# Modelling Stochastically Independent Processes with F# Computation Expressions: Part 2

Code for this entry: here. In this first part, we started shamelessly plagiarizing creatively reproducing a Clojure monad that does a great job describing stochastically independent processes. After a few trials I became convinced, that the approach in the blog post mentioned above was indeed optimal: a "natural" approach of modelling an event as a … Continue reading Modelling Stochastically Independent Processes with F# Computation Expressions: Part 2

# Modelling Stochastically Independent Processes with F# Computation Expressions: Part 1

The idea for doing this is not new. There is an excellent series of posts closely tracing an article on applications of functional programming to probability. A colleague of mine has recently called my attention to his own post of two years ago, where he describes a monad that models stochastically independent events in Clojure. … Continue reading Modelling Stochastically Independent Processes with F# Computation Expressions: Part 1

# Generating Permutations: Clojure or F#: Part 2

Marching on from the last post. Lazy Sequences This is my favorite feature ever. If I want to generate just a few of 10! (nobody even knows how much that is) permutations, I could: provided, the function is defined (as described in the first post): Here I am not sure which language I like more. … Continue reading Generating Permutations: Clojure or F#: Part 2

# Generating Permutations: Clojure or F#: Part 1

The Alogirthm Recently, I have entered a brave (new?) world of Clojure and was looking for a small project to take it for a ride. I stopped on a popular/interesting enough little problem, that subsumed a certain interview question which I was once unfortunate enough to stumble through with half my brain tied behind my … Continue reading Generating Permutations: Clojure or F#: Part 1

# Supercharging SQL Join with GTX Titan, CUDA C++, and Thrust: Part 2

Note: All this code is now on GitHub. Compute the mathces Here is a simple, purely brute-force algorithm for computing the join mentioned in Part 1. Here is the entirely "CPU" implementation of the algorithm: Loop over both datasets, compare them one-by-one, if there is a match - flag it. The only thing to note … Continue reading Supercharging SQL Join with GTX Titan, CUDA C++, and Thrust: Part 2

# Supercharging SQL Join with GTX Titan, CUDA C++, and Thrust: Part 1

This is a post in two parts: Part 1 - The problem, solution setup, the algorithm. Part 2 - (The juicy) Implementation details, discussion. Suppose at the heart of the data layer of a web application there is a join like this: This join filters patents belonging to a set of classes from the Patents … Continue reading Supercharging SQL Join with GTX Titan, CUDA C++, and Thrust: Part 1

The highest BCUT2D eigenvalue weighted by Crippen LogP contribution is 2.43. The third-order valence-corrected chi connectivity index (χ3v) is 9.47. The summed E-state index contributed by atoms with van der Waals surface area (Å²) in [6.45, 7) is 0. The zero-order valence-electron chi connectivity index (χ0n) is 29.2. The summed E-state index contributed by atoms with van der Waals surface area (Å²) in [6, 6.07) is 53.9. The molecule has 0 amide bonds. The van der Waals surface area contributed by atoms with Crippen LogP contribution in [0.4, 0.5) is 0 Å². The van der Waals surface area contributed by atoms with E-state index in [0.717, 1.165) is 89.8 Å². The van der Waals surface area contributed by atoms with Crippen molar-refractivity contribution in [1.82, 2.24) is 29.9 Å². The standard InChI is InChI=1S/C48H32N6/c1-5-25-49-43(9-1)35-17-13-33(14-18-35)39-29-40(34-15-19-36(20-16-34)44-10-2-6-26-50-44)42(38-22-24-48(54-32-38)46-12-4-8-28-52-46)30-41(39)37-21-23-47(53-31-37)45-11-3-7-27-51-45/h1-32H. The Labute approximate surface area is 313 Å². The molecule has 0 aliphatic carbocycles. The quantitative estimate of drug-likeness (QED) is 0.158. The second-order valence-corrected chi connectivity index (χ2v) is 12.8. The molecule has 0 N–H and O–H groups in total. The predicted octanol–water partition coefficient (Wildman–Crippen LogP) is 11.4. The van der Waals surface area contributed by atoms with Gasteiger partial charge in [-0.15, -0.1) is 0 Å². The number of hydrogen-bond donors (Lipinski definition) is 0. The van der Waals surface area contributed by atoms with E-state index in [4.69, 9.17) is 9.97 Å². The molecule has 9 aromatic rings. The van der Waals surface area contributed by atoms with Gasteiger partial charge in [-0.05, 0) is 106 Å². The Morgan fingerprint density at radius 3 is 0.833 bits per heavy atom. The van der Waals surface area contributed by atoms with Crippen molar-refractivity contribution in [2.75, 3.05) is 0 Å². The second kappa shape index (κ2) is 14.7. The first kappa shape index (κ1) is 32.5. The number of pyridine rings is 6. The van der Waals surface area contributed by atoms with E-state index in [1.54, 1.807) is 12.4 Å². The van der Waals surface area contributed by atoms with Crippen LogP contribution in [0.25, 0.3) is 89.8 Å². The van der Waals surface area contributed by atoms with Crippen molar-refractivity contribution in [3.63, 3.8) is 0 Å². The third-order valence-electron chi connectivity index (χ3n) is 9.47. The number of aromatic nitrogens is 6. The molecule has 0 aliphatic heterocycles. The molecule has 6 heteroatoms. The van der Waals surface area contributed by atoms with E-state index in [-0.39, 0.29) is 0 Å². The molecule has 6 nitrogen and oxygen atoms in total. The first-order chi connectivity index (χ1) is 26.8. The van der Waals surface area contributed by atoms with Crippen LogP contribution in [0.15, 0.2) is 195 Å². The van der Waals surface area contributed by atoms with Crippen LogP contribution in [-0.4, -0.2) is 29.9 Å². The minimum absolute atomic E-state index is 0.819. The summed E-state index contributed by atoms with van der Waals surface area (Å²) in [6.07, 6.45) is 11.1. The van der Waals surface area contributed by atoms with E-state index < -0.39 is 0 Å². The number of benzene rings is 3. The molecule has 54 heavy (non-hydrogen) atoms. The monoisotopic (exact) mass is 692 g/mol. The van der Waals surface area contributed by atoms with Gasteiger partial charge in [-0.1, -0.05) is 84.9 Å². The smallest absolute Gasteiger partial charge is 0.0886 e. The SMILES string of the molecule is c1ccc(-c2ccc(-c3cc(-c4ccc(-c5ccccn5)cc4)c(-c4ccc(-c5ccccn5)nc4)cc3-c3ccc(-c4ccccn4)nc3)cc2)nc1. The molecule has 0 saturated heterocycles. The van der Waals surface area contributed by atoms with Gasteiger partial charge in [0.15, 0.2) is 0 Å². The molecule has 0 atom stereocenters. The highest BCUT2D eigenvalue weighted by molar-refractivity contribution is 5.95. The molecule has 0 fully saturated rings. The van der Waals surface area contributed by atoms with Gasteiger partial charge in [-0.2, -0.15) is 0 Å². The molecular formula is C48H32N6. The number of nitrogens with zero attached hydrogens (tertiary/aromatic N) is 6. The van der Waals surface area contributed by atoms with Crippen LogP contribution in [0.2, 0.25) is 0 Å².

# Compiling CUDA Projects with Dynamic Parallelism (VS 2012/13)

Just a quick note. If you are starting from a template C++ CUDA project in VS 2012/2013, calling a kernel from a kernel (dynamic parallelism) would not compile: error : kernel launch from __device__ or __global__ functions requires separate compilation mode To fix this, first make sure your hardware supports it (cc 3.5 or higher) … Continue reading Compiling CUDA Projects with Dynamic Parallelism (VS 2012/13)

# D3 Fisheye Distortion for Bar Charts

Intro Focus + context visualizations are quite useful when we want to zoom into some part of a visualization, but are unwilling to give up the "bird's eye" view of the entire picture. In this case, we distort the part of the visual on which we want to focus, while preserving the entire view. In … Continue reading D3 Fisheye Distortion for Bar Charts

# Computing Self-Organizing Maps in a Massively Parallel Way with CUDA. Part 2: Algorithms

In the previous post I spoke briefly about motivations for implementing self-organizing maps in F# using GPU with CUDA. I have finally been able to outperform a single threaded C++ implementation by a factor of about 1.5. This is quite modest, but on the other hand rather impressive since we started out by being 60 … Continue reading Computing Self-Organizing Maps in a Massively Parallel Way with CUDA. Part 2: Algorithms

# Computing Self-Organizing Maps in a Massively Parallel Way with CUDA. Part 1: F#

By 2017, it is expected that GPUs will no longer be an external accelerator to a CPU; instead, CPUs and GPUs will be integrated on the same die with a unified memory architecture. Such a system eliminates some of accelerator architecturesâ€™ historical challenges, including requiring the programmer to manage multiple memory spaces, suffering from bandwidth … Continue reading Computing Self-Organizing Maps in a Massively Parallel Way with CUDA. Part 1: F#